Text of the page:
One of the tenets of Essentialism is “choose what to do with your life, or someone else will do it for you.” In order to avoid the latter, you have to make hard choices. You have to consider what you’re willing to give up now — whether it’s temporary or forever — in order to focus your time and energy on goals that will make the biggest impact on your personal happiness, or contributes to something greater that can be appreciated by others.
I think finishing my memoir about my cancer experience will bring me both personal satisfaction and create something useful that can help others. And with a little luck, it will be a smashing success for me financially (because luck is far more powerful than any marketing plan).
So this is my focus for the summer — finish my book and prepare to start shopping it around to publishers. All other goals will have to be put on hold, and I have to be comfortable with that choice or forever be trapped in a 20(CT) mindset.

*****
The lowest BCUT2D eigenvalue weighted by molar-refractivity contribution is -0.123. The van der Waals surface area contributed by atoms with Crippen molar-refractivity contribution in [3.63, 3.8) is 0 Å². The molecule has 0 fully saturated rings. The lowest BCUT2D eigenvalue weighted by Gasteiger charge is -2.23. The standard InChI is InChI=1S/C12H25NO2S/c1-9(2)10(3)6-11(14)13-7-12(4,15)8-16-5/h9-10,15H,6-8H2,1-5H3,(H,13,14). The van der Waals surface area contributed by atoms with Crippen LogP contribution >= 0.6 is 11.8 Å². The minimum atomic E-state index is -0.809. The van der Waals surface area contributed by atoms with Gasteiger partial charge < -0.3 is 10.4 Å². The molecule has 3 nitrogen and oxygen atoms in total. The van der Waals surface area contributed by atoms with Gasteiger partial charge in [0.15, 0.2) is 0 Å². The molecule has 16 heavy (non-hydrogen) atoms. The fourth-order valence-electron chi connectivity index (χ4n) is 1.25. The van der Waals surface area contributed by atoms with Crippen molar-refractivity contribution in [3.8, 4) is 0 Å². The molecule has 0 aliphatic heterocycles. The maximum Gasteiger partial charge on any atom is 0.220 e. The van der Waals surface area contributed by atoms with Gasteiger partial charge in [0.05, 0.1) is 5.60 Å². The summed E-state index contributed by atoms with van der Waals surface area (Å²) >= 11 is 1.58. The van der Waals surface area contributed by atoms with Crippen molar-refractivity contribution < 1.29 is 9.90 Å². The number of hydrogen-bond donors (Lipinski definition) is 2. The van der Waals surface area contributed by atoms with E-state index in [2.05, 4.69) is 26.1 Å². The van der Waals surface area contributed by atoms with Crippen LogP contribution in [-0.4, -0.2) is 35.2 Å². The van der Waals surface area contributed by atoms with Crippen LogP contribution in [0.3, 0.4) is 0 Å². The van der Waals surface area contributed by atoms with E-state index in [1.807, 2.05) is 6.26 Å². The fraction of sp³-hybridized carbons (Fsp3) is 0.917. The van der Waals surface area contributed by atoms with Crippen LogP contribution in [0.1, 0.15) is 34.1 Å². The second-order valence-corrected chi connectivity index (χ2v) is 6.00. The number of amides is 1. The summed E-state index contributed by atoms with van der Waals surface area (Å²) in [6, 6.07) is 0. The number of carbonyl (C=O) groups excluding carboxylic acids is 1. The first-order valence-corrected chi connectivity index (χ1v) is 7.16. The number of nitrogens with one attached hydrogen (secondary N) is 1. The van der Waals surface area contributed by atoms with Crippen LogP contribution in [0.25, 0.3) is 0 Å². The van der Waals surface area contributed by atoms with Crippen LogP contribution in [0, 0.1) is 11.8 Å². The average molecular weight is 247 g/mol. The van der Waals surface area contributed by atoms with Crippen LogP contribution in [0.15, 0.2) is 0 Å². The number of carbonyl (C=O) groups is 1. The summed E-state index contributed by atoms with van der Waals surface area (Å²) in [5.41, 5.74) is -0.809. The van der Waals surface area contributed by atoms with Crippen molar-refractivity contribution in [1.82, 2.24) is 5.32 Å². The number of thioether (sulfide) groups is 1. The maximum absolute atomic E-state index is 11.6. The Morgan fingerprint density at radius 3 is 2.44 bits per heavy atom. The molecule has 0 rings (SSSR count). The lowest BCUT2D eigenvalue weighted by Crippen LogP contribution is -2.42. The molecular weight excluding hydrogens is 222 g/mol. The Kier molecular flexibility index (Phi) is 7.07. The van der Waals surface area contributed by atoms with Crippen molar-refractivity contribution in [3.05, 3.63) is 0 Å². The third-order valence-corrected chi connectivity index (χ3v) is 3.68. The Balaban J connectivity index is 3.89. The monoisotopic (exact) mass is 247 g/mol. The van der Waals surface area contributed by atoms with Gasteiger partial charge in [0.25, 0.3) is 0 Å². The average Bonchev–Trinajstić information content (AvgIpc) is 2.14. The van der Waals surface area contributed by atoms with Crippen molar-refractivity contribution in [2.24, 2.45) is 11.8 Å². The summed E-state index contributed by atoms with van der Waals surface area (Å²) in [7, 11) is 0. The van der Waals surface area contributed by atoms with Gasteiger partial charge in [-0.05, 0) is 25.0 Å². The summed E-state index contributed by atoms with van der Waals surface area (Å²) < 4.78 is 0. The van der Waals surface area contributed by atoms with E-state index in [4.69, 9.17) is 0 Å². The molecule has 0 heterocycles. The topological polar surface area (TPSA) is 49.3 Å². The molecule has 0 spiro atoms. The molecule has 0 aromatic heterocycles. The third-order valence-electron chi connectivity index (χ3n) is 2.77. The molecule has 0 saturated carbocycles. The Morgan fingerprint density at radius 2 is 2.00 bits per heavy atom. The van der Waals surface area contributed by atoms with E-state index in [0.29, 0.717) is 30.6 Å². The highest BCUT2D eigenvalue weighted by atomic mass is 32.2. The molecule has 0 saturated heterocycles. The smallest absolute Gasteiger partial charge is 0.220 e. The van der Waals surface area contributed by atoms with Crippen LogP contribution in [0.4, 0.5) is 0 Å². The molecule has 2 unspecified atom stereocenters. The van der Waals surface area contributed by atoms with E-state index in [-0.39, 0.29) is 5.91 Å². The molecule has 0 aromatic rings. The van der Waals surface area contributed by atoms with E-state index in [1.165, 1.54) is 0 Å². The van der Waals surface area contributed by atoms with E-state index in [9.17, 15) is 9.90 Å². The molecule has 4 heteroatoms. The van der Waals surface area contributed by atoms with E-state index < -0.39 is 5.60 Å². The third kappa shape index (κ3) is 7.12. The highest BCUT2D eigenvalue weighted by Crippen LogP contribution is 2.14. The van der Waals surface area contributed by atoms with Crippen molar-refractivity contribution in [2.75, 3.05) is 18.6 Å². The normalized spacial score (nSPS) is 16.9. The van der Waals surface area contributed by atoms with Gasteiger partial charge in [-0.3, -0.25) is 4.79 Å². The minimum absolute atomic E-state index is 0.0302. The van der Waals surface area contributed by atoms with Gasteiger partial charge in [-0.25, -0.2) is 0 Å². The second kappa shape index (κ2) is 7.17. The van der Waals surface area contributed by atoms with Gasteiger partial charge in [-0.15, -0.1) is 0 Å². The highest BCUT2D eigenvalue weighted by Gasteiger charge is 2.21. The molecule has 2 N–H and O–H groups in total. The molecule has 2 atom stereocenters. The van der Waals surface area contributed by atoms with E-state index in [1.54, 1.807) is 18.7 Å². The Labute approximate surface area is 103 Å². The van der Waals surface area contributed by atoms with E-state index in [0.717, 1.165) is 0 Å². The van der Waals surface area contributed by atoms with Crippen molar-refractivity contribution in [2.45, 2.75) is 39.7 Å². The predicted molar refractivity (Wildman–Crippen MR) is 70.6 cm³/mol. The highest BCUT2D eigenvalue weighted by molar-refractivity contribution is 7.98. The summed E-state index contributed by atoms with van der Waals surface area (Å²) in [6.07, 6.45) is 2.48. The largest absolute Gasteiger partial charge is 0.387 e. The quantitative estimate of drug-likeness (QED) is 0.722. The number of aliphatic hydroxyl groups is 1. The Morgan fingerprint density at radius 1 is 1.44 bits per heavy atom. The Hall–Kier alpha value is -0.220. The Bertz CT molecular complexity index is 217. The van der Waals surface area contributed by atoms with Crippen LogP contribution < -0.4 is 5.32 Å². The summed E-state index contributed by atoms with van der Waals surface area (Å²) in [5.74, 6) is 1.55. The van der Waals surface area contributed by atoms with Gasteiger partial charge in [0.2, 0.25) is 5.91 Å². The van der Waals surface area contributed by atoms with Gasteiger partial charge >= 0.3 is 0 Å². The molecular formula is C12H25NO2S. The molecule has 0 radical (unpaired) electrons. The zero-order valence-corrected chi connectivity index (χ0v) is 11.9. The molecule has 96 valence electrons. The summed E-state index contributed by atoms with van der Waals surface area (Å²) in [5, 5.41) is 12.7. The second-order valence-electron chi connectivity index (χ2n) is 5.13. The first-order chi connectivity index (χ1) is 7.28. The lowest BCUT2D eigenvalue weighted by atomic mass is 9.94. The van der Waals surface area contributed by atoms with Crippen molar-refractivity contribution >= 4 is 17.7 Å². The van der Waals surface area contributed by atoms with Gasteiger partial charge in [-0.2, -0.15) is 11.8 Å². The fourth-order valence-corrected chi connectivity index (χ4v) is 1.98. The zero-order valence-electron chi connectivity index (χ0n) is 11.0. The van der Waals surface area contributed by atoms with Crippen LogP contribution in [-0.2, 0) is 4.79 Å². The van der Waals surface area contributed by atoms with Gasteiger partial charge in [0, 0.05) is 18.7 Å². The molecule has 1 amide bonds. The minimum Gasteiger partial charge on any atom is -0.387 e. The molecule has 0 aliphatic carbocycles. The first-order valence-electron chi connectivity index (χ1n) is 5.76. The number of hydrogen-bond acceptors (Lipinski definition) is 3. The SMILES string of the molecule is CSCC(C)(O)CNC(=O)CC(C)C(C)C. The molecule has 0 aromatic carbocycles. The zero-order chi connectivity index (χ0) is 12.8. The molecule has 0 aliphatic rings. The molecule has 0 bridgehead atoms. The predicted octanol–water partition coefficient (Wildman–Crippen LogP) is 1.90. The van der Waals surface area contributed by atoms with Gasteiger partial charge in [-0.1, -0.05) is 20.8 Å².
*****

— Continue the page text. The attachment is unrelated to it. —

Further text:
If tackling my goals one at a time rather than all at once means a faster road to success, then I’m willing to sacrifice the social traditions of 20(CT). Like my presence in the global dating pool. It’s a very small sacrifice… one that keeps me from being distracted by trivial choices when I am shooting for critical success. It’s not like I will become the last single man on earth while I aim work toward my goals. There’s Carrot Top, after all.
What are you prepared to give up to achieve your goals? Are the things (or people) that matter to you most right now really deserving of your time and energy? Isn’t the reward of achieving your goal greater than the value of those factors that are preventing you from devoting yourself entirely to that mission?
I’ve got a fight left in me to become something great, and any great fighter can tell you the formula behind any breed of champion: Habits, trade-offs and luck.
Choose to be your own champion for this incredible time that is your life. Stop letting 20th century think get in your way.